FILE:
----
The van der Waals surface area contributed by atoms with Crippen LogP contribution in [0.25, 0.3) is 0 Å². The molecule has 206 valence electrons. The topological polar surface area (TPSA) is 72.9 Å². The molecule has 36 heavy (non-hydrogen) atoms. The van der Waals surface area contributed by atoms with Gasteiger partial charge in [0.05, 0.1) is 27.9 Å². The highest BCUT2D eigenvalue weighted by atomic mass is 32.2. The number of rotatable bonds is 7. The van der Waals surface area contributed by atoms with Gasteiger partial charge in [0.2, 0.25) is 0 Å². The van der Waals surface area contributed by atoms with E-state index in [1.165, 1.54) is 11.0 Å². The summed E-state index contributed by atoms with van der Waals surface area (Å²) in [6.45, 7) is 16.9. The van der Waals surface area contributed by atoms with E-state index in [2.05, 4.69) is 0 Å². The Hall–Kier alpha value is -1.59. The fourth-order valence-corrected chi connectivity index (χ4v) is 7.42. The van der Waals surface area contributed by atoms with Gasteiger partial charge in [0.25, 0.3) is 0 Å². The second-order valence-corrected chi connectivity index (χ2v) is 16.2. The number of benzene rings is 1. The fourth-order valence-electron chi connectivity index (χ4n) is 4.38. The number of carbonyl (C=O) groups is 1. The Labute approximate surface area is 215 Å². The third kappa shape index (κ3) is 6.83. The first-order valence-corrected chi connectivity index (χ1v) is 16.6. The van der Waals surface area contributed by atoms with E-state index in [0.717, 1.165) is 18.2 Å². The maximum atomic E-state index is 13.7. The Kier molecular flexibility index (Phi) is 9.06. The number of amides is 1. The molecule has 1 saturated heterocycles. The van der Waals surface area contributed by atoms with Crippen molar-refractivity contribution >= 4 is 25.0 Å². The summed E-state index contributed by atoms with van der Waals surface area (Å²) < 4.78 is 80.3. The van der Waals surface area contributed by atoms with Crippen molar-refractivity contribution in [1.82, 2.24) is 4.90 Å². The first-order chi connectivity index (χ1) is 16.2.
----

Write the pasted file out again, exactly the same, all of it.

The van der Waals surface area contributed by atoms with Crippen LogP contribution in [0.25, 0.3) is 0 Å². The molecule has 206 valence electrons. The topological polar surface area (TPSA) is 72.9 Å². The molecule has 36 heavy (non-hydrogen) atoms. The van der Waals surface area contributed by atoms with Gasteiger partial charge in [0.05, 0.1) is 27.9 Å². The highest BCUT2D eigenvalue weighted by atomic mass is 32.2. The number of rotatable bonds is 7. The van der Waals surface area contributed by atoms with Gasteiger partial charge in [0.2, 0.25) is 0 Å². The van der Waals surface area contributed by atoms with E-state index in [1.165, 1.54) is 11.0 Å². The summed E-state index contributed by atoms with van der Waals surface area (Å²) in [6.45, 7) is 16.9. The van der Waals surface area contributed by atoms with E-state index in [2.05, 4.69) is 0 Å². The Hall–Kier alpha value is -1.59. The fourth-order valence-corrected chi connectivity index (χ4v) is 7.42. The van der Waals surface area contributed by atoms with Gasteiger partial charge in [0.25, 0.3) is 0 Å². The second-order valence-corrected chi connectivity index (χ2v) is 16.2. The number of benzene rings is 1. The fourth-order valence-electron chi connectivity index (χ4n) is 4.38. The number of carbonyl (C=O) groups is 1. The Labute approximate surface area is 215 Å². The third kappa shape index (κ3) is 6.83. The first-order valence-corrected chi connectivity index (χ1v) is 16.6. The van der Waals surface area contributed by atoms with E-state index in [0.717, 1.165) is 18.2 Å². The maximum atomic E-state index is 13.7. The Kier molecular flexibility index (Phi) is 9.06. The number of amides is 1. The molecule has 1 saturated heterocycles. The van der Waals surface area contributed by atoms with Crippen molar-refractivity contribution >= 4 is 25.0 Å². The summed E-state index contributed by atoms with van der Waals surface area (Å²) < 4.78 is 80.3. The van der Waals surface area contributed by atoms with Crippen molar-refractivity contribution in [1.82, 2.24) is 4.90 Å². The first-order chi connectivity index (χ1) is 16.2.